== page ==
Title

Changes in cardiorespiratory fitness predict incident hypertension: A population-based long-term study.

Document Type

Article

Publication Date

5-6-2017

Publication Title

American journal of human biology : the official journal of the Human Biology Council

ISSN

1520-6300

Abstract

OBJECTIVES: We investigated whether long-term changes in cardiorespiratory fitness (CRF) predict the risk of incident hypertension, independent of risk factors, in initially normotensive men.

METHODS: This prospective study from the Kuopio Ischemic Heart Disease Study included 431 male participants without hypertension who underwent symptom-limited maximal cardiopulmonary exercise testing at baseline and during a second examination, 11-years later, who were re-evaluated for hypertension at 20-year follow-up. Changes in CRF (%) were calculated as the difference in directly measured maximal oxygen uptake (VO

RESULTS: During a 10-year follow-up after the second examination, 165 men (38%) developed hypertension. Men who demonstrated the largest decline in CRF between evaluations (-62.1% to -20.2%) had a 4.33-fold (95% CI 2.32-8.07, P < .001) risk of incident hypertension compared to men with the smallest decrease or improvement in CRF (-8.8% to 82.0%), after adjusting for age, follow-up duration, alcohol consumption, cigarette smoking, serum low and high density lipoprotein cholesterol, body mass index, daily energy expenditure (kcal) via physical activity, glomerular filtration rate, and baseline systolic blood pressure and VO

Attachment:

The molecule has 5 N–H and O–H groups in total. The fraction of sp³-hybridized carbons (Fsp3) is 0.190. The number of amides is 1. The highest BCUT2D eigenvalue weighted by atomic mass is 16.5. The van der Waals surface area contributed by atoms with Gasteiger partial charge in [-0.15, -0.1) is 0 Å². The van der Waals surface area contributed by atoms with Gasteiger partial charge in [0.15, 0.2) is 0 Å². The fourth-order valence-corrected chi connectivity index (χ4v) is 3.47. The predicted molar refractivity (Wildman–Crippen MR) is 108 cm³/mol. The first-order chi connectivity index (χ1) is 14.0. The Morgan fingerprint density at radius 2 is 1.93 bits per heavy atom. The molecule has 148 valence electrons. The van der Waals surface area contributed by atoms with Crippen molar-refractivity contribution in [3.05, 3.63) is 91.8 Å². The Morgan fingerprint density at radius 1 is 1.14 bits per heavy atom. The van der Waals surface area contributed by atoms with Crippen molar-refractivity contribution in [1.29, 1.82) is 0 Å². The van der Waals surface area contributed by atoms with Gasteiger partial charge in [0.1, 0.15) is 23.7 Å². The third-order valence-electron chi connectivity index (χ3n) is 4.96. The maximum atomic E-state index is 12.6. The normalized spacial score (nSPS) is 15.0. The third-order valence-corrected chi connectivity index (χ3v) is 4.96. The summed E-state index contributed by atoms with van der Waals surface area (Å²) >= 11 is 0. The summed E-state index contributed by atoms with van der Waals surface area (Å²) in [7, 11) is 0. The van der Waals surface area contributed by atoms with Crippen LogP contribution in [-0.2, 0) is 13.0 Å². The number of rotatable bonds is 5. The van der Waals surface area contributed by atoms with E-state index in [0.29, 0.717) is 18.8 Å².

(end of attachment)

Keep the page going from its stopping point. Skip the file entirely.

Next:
CONCLUSIONS: The present findings indicate that more marked decreases in measured CRF over time are independently associated with the risk of incident hypertension in men, suggesting that CRF should be considered a causal risk factor to predict future hypertension.

Medical Subject Headings

Adult; Cardiorespiratory Fitness; Exercise Test; Finland; Humans; Hypertension; Incidence; Male; Middle Aged; Prospective Studies

Volume

29

Issue

3

PubMed ID

27753165

DOI

10.1002/ajhb.22932

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